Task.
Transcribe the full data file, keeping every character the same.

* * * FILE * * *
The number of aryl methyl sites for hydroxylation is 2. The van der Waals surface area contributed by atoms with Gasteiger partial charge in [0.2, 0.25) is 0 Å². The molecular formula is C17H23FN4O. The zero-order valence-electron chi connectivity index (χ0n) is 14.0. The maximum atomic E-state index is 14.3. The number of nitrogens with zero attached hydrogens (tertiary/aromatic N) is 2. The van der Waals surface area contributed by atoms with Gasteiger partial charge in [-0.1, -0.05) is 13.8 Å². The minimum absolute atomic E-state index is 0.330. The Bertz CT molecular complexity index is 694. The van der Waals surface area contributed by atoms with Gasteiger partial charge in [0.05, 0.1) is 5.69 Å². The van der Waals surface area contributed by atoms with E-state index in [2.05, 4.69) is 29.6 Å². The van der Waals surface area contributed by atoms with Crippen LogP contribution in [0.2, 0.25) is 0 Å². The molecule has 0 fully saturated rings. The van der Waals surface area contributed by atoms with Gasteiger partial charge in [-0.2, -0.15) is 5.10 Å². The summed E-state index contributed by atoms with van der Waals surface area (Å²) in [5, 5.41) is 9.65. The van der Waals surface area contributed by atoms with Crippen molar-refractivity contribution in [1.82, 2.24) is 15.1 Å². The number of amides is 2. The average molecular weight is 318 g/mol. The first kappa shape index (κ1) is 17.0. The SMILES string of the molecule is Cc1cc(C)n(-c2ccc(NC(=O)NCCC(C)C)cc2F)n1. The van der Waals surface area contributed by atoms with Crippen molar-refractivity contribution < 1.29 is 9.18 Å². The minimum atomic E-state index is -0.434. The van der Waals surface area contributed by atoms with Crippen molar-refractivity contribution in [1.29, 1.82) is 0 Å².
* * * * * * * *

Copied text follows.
The number of aryl methyl sites for hydroxylation is 2. The van der Waals surface area contributed by atoms with Gasteiger partial charge in [0.2, 0.25) is 0 Å². The molecular formula is C17H23FN4O. The zero-order valence-electron chi connectivity index (χ0n) is 14.0. The maximum atomic E-state index is 14.3. The number of nitrogens with zero attached hydrogens (tertiary/aromatic N) is 2. The van der Waals surface area contributed by atoms with Gasteiger partial charge in [-0.1, -0.05) is 13.8 Å². The minimum absolute atomic E-state index is 0.330. The Bertz CT molecular complexity index is 694. The van der Waals surface area contributed by atoms with Gasteiger partial charge in [0.05, 0.1) is 5.69 Å². The van der Waals surface area contributed by atoms with E-state index in [2.05, 4.69) is 29.6 Å². The van der Waals surface area contributed by atoms with Crippen LogP contribution in [0.2, 0.25) is 0 Å². The molecule has 0 fully saturated rings. The van der Waals surface area contributed by atoms with Gasteiger partial charge in [-0.2, -0.15) is 5.10 Å². The summed E-state index contributed by atoms with van der Waals surface area (Å²) in [5, 5.41) is 9.65. The van der Waals surface area contributed by atoms with Crippen molar-refractivity contribution in [1.82, 2.24) is 15.1 Å². The number of amides is 2. The average molecular weight is 318 g/mol. The first kappa shape index (κ1) is 17.0. The SMILES string of the molecule is Cc1cc(C)n(-c2ccc(NC(=O)NCCC(C)C)cc2F)n1. The van der Waals surface area contributed by atoms with Crippen molar-refractivity contribution < 1.29 is 9.18 Å². The minimum atomic E-state index is -0.434. The van der Waals surface area contributed by atoms with Crippen molar-refractivity contribution in [1.29, 1.82) is 0 Å².